Should those of us who are single consider remaining single in order to serve God?
There is really only one thing that absolutely needs to be said: the whole duty and calling of every human being who has ever lived is to love God with heart, soul, mind and strength. ..The only question is how we are going to love and serve God. And this is where marriage does make quite a difference. (p126)

He goes on to make 4 points:
  1. Sex makes no difference to our relationship with God. It’s important to emphasise this in a society which thinks sex matters a lot.
  2. We find our identity and experience love within the family of God. Marriage is not God’s answer to loneliness, but rather a relationship with God and other Christians.
  3. Some will endure not being married for the kingdom of God. The fact remains that singleness for many people comes at a real cost.
  4. Getting married makes life a lot more complicated. Marriage can make us anxious – it adds many more of life’s worries into our lives.
The rest of the chapter discusses some of the issues raised in 1 Corinthians 7. There is a very helpful section on the ‘gift of singleness, in which he concludes that the gift of marriage or singleness is defined by that state itself:
I know which ‘gift’ I have by a very simple test: if I am married I have the gift of marriage; if I am not married, I have the gift of being unmarried. My circumstances are God’s gracious gift to me; and I am to learn to accept them from his hand as such. (p132)
This gift may change over time. All of us start life with the gift of singleness, many but not all will have the gift of marriage and some point, and many will again end their lives with the gift of singleness.

Ash concludes by asking “Can I serve God better unmarried?’ He says no: neither better nor worse, but certainly differently. Those who marry will have to work out what it means to serve God while also putting energy into a faithful marriage and the raising (God willing) of children. Those who do not marry may grieve the loss of such relationships, but also be able to serve God more wholeheartedly, or in different ways.
So long as your proposed husband or wife shares your faith, if you are a Christian, and so long as he or she is willing to marry you, you are free to marry. You will not be closer to God if you do, and you will be no closer to God if you don’t. You will not necessarily serve God better if you do, and will not serve God better if you don’t, but you will most certainly serve God differently. (p140)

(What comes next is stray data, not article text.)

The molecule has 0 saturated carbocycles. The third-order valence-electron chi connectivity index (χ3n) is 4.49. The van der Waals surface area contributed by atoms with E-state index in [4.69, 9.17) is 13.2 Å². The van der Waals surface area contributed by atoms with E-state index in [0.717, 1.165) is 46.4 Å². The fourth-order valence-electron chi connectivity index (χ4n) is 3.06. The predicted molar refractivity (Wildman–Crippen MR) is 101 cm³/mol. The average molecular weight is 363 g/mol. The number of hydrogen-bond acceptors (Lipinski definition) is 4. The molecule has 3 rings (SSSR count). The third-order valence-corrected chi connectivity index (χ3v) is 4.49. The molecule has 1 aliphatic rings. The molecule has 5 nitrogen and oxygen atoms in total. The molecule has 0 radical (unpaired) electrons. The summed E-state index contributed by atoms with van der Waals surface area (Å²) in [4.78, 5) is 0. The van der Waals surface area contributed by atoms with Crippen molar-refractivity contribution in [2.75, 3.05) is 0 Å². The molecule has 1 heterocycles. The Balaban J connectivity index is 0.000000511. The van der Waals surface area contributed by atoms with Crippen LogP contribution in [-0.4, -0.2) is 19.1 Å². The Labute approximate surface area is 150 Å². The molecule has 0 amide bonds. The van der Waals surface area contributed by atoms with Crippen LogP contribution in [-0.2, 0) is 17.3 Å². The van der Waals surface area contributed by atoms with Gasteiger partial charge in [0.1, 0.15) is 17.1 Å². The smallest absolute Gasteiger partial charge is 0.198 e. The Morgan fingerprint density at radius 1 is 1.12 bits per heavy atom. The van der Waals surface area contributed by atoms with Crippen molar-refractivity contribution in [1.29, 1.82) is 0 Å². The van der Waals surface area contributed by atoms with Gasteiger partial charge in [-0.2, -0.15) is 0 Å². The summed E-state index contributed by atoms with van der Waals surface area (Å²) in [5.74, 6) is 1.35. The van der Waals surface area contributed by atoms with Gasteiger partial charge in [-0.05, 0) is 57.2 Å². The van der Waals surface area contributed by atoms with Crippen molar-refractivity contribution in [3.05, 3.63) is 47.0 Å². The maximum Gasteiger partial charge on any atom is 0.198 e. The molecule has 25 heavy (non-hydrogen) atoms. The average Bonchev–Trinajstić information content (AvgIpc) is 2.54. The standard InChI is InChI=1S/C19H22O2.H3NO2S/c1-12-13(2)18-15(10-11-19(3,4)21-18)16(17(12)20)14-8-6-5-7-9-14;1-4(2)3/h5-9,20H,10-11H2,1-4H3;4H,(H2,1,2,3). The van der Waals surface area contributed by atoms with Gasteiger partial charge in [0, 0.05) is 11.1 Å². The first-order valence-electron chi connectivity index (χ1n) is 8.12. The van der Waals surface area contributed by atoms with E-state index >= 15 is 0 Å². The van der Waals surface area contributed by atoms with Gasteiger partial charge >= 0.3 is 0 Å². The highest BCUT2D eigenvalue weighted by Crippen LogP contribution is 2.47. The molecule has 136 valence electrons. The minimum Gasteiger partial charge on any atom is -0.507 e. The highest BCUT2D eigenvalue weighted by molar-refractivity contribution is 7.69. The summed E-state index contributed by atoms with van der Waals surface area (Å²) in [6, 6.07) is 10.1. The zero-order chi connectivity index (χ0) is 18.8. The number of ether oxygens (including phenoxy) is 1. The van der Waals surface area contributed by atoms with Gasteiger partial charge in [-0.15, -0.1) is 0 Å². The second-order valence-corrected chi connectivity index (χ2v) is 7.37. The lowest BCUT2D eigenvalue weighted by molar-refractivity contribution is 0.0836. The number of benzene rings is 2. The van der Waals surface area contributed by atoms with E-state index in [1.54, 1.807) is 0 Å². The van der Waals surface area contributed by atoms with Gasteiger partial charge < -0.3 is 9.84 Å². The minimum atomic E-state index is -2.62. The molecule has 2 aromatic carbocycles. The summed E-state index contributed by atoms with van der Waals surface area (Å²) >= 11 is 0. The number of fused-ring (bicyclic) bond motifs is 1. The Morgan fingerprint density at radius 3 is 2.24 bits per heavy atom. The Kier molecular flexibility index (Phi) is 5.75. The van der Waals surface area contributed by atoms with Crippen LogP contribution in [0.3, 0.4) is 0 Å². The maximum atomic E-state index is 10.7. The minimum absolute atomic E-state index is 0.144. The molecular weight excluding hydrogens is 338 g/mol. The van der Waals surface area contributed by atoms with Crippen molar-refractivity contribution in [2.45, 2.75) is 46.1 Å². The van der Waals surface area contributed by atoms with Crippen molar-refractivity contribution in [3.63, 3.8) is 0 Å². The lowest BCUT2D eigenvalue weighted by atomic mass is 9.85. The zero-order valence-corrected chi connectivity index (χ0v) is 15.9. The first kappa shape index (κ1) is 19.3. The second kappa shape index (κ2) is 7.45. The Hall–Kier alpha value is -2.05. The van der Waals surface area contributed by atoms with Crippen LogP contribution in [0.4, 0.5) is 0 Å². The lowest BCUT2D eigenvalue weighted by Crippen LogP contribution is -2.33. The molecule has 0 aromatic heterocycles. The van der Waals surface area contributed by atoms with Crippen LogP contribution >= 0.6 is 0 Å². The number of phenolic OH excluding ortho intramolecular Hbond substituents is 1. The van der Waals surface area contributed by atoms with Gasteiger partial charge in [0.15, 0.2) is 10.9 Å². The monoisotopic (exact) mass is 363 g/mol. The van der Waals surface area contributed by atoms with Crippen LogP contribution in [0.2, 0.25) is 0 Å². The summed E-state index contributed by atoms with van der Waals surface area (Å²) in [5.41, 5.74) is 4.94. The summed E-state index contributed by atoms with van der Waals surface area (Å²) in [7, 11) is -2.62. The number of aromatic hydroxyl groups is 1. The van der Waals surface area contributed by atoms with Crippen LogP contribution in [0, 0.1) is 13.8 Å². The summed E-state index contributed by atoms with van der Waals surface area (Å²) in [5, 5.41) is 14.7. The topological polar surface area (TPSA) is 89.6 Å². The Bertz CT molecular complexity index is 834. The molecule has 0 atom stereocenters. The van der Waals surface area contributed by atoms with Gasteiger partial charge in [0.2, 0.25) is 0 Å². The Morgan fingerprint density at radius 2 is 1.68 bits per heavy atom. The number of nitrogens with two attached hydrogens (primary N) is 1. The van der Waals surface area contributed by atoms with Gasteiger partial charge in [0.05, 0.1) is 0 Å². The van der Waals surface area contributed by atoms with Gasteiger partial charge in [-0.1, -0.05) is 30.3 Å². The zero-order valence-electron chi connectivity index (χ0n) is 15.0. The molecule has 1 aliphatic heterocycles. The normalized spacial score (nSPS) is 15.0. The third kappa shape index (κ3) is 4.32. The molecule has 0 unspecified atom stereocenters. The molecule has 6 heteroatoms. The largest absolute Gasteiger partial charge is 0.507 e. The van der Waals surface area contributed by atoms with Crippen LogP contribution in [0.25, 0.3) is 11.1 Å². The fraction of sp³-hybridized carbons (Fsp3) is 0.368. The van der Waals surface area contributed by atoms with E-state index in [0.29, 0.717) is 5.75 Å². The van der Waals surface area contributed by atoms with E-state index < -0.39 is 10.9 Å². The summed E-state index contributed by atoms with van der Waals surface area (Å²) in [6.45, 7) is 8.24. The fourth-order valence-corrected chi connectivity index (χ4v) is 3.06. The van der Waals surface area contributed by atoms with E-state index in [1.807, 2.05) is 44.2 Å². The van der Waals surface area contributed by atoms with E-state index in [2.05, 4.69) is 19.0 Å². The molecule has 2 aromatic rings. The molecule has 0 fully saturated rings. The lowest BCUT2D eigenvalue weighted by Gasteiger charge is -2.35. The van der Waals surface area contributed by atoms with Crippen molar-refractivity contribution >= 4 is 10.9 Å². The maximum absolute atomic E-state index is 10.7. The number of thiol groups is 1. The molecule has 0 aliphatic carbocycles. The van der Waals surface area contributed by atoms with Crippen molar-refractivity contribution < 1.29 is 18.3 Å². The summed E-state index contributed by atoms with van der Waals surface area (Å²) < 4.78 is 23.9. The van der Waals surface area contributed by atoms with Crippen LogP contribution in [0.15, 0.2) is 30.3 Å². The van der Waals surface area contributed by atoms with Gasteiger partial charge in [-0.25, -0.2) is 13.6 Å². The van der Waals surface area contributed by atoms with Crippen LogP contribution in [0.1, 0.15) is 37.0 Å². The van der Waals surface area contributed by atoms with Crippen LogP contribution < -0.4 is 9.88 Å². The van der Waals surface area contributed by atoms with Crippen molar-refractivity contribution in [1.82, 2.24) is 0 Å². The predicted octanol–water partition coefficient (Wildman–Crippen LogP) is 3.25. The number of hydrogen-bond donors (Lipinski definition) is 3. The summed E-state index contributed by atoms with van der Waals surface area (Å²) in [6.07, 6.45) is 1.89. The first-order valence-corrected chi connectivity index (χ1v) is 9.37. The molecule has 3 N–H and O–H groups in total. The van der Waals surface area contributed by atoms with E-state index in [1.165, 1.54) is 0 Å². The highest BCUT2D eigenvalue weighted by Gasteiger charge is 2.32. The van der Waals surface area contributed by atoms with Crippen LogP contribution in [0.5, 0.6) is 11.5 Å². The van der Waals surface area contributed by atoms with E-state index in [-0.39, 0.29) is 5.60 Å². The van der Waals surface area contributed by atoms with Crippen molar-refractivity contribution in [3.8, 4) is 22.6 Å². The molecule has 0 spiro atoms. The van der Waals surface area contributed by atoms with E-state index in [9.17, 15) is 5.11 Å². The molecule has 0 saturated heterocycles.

Friday, December 3, 2010

People of the book

People of the Book, Geraldine Brooks

Following The Book Thief, I turned to People of the Book - which unbenowst to me turned out to have similar themes - people who love books and Judaism.

The Sarajevo Haggadah, a Jewish prayer book, has recently been discovered in war-torn Sarajevo. A Sydney-based rare book conservator, Hanna Heath, is asked to restore the manuscript. What she finds leads her to uncover details of its 500 year history, crossing from Sarajevo, to Vienna in 1894, the dark years of the Spanish Inquisition, and Seville in 1480.

The story switches between the present to the past, slowly giving details about the manuscript over time. At the same time you are drawn in to the life of Hanna and how it has affected her. While the book is fiction, it is based on some facts known about the actual Sarajevo Haggadah, which was recovered after the Bosnian War.

There are many fans of Brooks' writing out there, and this one meets those expectations. She has also written March (from the view of the father in Little Women) and Year of Wonders (about the outbreak of plague in a village in England in 1666). She must do huge amounts of research for her writing, for you really feel like she has understood the times and then is able to convey it to the reader.

They all make great reading. If you appreciate history and how it can all fit together, chances are you will enjoy this one.

Monday, November 29, 2010

Everyone's got a bottom

Everyone's got a bottom, Tess Rowley and Jodi Edwards
(produced by Family Planning Queensland)

Here is a children's book that is excellent, well written and helpful - yet you wish it never had to be made.

This story about Ben, his brother and sister introduces the idea of self-protection and personal safety in a positive and clear way.

It introduces the family and how they have fun together. Then it talks about how kids learn to look after themselves - brush their teeth, etc. It moves onto to explain that they learn to look after our own bodies, giving proper names for private parts (helpfully explaining the differences between girls and boys). It explains the idea of privacy well, and the idea of rules about bodies:
Mum and Dad have given us a rule about touching. Nobody can touch our bodies including our private parts without good reason.

If someone bigger or older than me wants to touch or see my private parts or show me theirs, that is not ok. I think that is rude.

It might be a person that I know and like. It is still not ok...